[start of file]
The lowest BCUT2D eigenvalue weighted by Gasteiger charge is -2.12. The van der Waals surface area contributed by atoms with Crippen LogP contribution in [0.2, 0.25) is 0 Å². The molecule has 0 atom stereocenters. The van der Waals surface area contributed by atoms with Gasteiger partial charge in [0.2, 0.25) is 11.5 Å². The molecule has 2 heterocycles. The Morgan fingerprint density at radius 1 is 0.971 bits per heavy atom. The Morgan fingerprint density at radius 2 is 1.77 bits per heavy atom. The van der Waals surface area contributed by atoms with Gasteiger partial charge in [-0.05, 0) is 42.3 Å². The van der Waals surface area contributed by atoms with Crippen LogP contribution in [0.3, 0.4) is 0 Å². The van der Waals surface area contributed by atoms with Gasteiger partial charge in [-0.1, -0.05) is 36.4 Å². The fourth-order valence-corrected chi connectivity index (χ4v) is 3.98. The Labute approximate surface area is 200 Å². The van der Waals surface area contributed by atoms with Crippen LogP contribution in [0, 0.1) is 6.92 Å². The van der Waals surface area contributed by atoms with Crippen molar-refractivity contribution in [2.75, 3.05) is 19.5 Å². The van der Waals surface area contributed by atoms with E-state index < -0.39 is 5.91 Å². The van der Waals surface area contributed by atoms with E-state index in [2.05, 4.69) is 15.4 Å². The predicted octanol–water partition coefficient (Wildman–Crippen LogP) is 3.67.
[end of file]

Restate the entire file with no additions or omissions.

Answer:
The lowest BCUT2D eigenvalue weighted by Gasteiger charge is -2.12. The van der Waals surface area contributed by atoms with Crippen LogP contribution in [0.2, 0.25) is 0 Å². The molecule has 0 atom stereocenters. The van der Waals surface area contributed by atoms with Gasteiger partial charge in [0.2, 0.25) is 11.5 Å². The molecule has 2 heterocycles. The Morgan fingerprint density at radius 1 is 0.971 bits per heavy atom. The Morgan fingerprint density at radius 2 is 1.77 bits per heavy atom. The van der Waals surface area contributed by atoms with Gasteiger partial charge in [-0.05, 0) is 42.3 Å². The van der Waals surface area contributed by atoms with Crippen LogP contribution in [0.3, 0.4) is 0 Å². The van der Waals surface area contributed by atoms with Gasteiger partial charge in [-0.1, -0.05) is 36.4 Å². The fourth-order valence-corrected chi connectivity index (χ4v) is 3.98. The Labute approximate surface area is 200 Å². The van der Waals surface area contributed by atoms with Crippen LogP contribution in [0, 0.1) is 6.92 Å². The van der Waals surface area contributed by atoms with Crippen molar-refractivity contribution in [2.75, 3.05) is 19.5 Å². The van der Waals surface area contributed by atoms with E-state index < -0.39 is 5.91 Å². The van der Waals surface area contributed by atoms with E-state index in [2.05, 4.69) is 15.4 Å². The predicted octanol–water partition coefficient (Wildman–Crippen LogP) is 3.67.